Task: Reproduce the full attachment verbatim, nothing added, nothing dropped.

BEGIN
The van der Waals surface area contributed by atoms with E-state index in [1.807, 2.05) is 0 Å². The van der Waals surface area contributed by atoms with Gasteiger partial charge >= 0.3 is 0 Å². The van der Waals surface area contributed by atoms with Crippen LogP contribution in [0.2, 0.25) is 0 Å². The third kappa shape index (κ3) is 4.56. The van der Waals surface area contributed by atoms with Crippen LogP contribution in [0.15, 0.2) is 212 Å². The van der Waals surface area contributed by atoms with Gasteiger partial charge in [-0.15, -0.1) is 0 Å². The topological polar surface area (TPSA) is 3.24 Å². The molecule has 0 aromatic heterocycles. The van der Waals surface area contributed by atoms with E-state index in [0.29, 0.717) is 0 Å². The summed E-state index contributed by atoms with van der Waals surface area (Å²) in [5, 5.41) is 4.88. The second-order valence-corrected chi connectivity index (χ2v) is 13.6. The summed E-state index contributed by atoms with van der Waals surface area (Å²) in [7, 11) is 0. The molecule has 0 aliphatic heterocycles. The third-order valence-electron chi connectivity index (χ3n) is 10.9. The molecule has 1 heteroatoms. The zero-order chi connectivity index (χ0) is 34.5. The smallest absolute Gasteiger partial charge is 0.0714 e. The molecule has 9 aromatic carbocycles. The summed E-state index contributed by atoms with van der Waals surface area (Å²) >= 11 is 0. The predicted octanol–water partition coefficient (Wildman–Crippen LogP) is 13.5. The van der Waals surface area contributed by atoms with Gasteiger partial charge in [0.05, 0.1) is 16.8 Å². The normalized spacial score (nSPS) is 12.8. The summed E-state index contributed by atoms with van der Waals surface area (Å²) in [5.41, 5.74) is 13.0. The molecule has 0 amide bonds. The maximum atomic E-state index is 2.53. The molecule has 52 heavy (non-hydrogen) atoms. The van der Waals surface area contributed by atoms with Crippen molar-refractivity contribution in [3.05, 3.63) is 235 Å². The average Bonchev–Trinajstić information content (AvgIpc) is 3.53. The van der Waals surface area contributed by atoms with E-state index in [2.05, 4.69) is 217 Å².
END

The van der Waals surface area contributed by atoms with E-state index in [1.807, 2.05) is 0 Å². The van der Waals surface area contributed by atoms with Gasteiger partial charge >= 0.3 is 0 Å². The van der Waals surface area contributed by atoms with Crippen LogP contribution in [0.2, 0.25) is 0 Å². The third kappa shape index (κ3) is 4.56. The van der Waals surface area contributed by atoms with Crippen LogP contribution in [0.15, 0.2) is 212 Å². The van der Waals surface area contributed by atoms with Gasteiger partial charge in [-0.15, -0.1) is 0 Å². The topological polar surface area (TPSA) is 3.24 Å². The molecule has 0 aromatic heterocycles. The van der Waals surface area contributed by atoms with E-state index in [0.29, 0.717) is 0 Å². The summed E-state index contributed by atoms with van der Waals surface area (Å²) in [5, 5.41) is 4.88. The second-order valence-corrected chi connectivity index (χ2v) is 13.6. The summed E-state index contributed by atoms with van der Waals surface area (Å²) in [7, 11) is 0. The molecule has 0 aliphatic heterocycles. The third-order valence-electron chi connectivity index (χ3n) is 10.9. The molecule has 1 heteroatoms. The zero-order chi connectivity index (χ0) is 34.5. The smallest absolute Gasteiger partial charge is 0.0714 e. The molecule has 9 aromatic carbocycles. The summed E-state index contributed by atoms with van der Waals surface area (Å²) >= 11 is 0. The predicted octanol–water partition coefficient (Wildman–Crippen LogP) is 13.5. The van der Waals surface area contributed by atoms with Gasteiger partial charge in [0.05, 0.1) is 16.8 Å². The normalized spacial score (nSPS) is 12.8. The summed E-state index contributed by atoms with van der Waals surface area (Å²) in [5.41, 5.74) is 13.0. The molecule has 0 amide bonds. The maximum atomic E-state index is 2.53. The molecule has 52 heavy (non-hydrogen) atoms. The van der Waals surface area contributed by atoms with Crippen molar-refractivity contribution in [3.05, 3.63) is 235 Å². The average Bonchev–Trinajstić information content (AvgIpc) is 3.53. The van der Waals surface area contributed by atoms with E-state index in [2.05, 4.69) is 217 Å².